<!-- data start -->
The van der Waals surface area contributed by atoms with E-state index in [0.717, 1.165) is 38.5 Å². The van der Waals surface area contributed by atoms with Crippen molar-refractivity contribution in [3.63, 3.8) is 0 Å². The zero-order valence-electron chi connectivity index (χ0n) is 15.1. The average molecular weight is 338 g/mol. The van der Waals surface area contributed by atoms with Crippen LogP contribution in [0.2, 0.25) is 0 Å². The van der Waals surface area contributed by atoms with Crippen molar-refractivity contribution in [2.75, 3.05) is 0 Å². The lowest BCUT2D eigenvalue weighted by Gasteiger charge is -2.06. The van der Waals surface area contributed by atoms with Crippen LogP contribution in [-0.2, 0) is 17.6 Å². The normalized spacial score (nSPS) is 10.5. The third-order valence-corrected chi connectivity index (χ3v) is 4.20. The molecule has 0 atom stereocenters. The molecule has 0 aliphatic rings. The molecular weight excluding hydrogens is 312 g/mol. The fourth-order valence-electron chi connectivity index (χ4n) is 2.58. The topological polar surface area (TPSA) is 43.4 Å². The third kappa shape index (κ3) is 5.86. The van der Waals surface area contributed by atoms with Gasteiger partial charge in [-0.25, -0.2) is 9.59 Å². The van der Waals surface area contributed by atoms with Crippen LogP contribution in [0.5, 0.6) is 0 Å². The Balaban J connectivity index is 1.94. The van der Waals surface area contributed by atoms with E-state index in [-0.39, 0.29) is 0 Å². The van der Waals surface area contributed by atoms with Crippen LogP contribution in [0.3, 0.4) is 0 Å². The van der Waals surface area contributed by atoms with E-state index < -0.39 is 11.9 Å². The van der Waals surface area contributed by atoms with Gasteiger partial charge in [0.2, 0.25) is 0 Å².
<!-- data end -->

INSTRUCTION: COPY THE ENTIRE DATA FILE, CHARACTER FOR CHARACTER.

The van der Waals surface area contributed by atoms with E-state index in [0.717, 1.165) is 38.5 Å². The van der Waals surface area contributed by atoms with Crippen molar-refractivity contribution in [3.63, 3.8) is 0 Å². The zero-order valence-electron chi connectivity index (χ0n) is 15.1. The average molecular weight is 338 g/mol. The van der Waals surface area contributed by atoms with Crippen LogP contribution in [0.2, 0.25) is 0 Å². The van der Waals surface area contributed by atoms with Crippen molar-refractivity contribution in [2.75, 3.05) is 0 Å². The lowest BCUT2D eigenvalue weighted by Gasteiger charge is -2.06. The van der Waals surface area contributed by atoms with Crippen LogP contribution in [-0.2, 0) is 17.6 Å². The normalized spacial score (nSPS) is 10.5. The third-order valence-corrected chi connectivity index (χ3v) is 4.20. The molecule has 0 atom stereocenters. The molecule has 0 aliphatic rings. The molecular weight excluding hydrogens is 312 g/mol. The fourth-order valence-electron chi connectivity index (χ4n) is 2.58. The topological polar surface area (TPSA) is 43.4 Å². The third kappa shape index (κ3) is 5.86. The van der Waals surface area contributed by atoms with Gasteiger partial charge in [-0.25, -0.2) is 9.59 Å². The van der Waals surface area contributed by atoms with Crippen LogP contribution in [0.5, 0.6) is 0 Å². The Balaban J connectivity index is 1.94. The van der Waals surface area contributed by atoms with E-state index in [-0.39, 0.29) is 0 Å². The van der Waals surface area contributed by atoms with Crippen LogP contribution in [0.3, 0.4) is 0 Å². The van der Waals surface area contributed by atoms with E-state index < -0.39 is 11.9 Å². The van der Waals surface area contributed by atoms with Gasteiger partial charge in [0.2, 0.25) is 0 Å².